Quilting Your Quilt Top
There are many ways to finish a quilt, but only a few
of them that I consider frugal.
Hand quilting takes a lot of time. For that
reason I do not consider it frugal. I am a very frugal person,
and it takes time to run my household and life in a frugal manner.
However, if you do have the time, hand quilting is inexpensive.
Another option you have is to send your quilt out to
be quilted on a long arm machine. Again, that is expensive so
I do not consider it frugal.
You can buy frames to use your sewing machine at home.
They are large, cost money, and many people get very aggravated
using them. If you do a lot of quilting, and have the room,
you may want to invest in one someday.
The most frugal ways to finish your quilt
to machine stitch it, which you can usually do in a day or two, or
to tie it.
If you machine stitch your quilt, you can either do
straight stitching with an even feed walking foot, so the fabric
doesn't pucker, or you can do free motion quilting. You can
quilt straight lines in the seams of your patchwork (called
"quilting in the ditch") or you can quilt diagonally in the center
The quilt in the picture on top, which was made with
large squares, was
simply quilted in the ditch. It was fast and easy.
Free motion quilting takes a lot of practice.
However, if you master it, you can make a lot of curved
stitches that look good on square blocks.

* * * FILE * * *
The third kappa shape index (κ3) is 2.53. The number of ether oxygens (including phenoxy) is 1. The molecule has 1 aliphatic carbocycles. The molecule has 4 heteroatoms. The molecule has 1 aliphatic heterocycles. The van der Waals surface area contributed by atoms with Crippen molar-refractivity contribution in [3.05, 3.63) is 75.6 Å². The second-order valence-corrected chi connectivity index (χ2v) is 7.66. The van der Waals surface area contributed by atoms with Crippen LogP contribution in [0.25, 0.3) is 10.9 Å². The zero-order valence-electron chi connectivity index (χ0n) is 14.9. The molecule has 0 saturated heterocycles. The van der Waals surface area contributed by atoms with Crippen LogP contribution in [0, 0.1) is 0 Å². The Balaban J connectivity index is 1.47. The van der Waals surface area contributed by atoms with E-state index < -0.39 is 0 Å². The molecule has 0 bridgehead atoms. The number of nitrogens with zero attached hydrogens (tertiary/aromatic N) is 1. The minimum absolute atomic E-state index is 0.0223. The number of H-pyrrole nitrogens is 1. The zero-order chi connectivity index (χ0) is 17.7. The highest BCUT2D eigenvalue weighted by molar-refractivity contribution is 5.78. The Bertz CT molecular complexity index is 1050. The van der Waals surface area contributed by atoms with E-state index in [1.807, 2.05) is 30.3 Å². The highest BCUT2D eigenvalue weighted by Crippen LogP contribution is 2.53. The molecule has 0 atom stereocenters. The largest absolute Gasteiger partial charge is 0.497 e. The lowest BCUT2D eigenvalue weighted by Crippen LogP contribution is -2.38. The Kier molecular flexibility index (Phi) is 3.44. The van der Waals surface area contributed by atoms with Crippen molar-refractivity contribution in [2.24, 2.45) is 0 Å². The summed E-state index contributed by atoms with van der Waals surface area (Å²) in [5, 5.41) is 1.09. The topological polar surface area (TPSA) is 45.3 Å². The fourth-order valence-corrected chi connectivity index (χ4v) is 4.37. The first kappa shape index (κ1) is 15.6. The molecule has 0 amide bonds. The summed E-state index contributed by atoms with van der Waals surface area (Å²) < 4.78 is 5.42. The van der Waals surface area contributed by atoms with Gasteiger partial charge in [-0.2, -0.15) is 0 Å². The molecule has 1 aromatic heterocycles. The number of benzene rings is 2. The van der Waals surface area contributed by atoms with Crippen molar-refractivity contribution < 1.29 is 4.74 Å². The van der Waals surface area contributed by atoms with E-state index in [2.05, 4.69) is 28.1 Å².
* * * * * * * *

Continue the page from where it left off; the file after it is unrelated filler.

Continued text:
You can use whatever color of thread you like, but
make sure it is a good quality thread. Some quilters like to
use multi-colored thread for machine stitching the top.
Be sure and leave about 4 inches of extra batting on
the sides of the back to make sure the top will fit.
The absolute easiest way to quilt your fabric is by
tying it with yarn, pearl cotton, or embroidery thread. Tying
a quilt is nothing more than threading a needle with your yarn, and
pulling it down through the fabric and up again, cutting it and
making a square knot. When you are done making your knows, you
will want to trim the edges to about 1/2 an inch. You can do
it on the right or the wrong side of the fabric.
Some yarn goes through fabric better than other yarn.
I had one quilt that I tied that I had to use pliers to pull the
yard through. Obviously, the thinner the yarn, the easier it
No matter which method you use, be sure and pin the
layers of your quilt securely together. I like to use wide
packing tape to secure the backing of my quilt to my hobby tables.
If I am doing a large quilt, I use binder clips on the sides of the
table. Then I lay my batting on top, and over that my quilt
top. At that point I get out my quilter safety pins and start
Occasionally I will use spray glue, with or without
the pins, to help hold the layers in place. If you do not get
the backing taunt, and firmly secure the layers, you will have
puckers and wrinkles in your quilt that will ruin the appearance.
One last thought- if you are "burned out" when you
finish your quilt top, just set it aside. Don't rush the
quilting process. Set it aside, and come back when you are
refreshed and ready to do it right. Never rush
the quilting process. If you do, you will take too many
shortcuts, and make too many mistakes to enjoy your handiwork.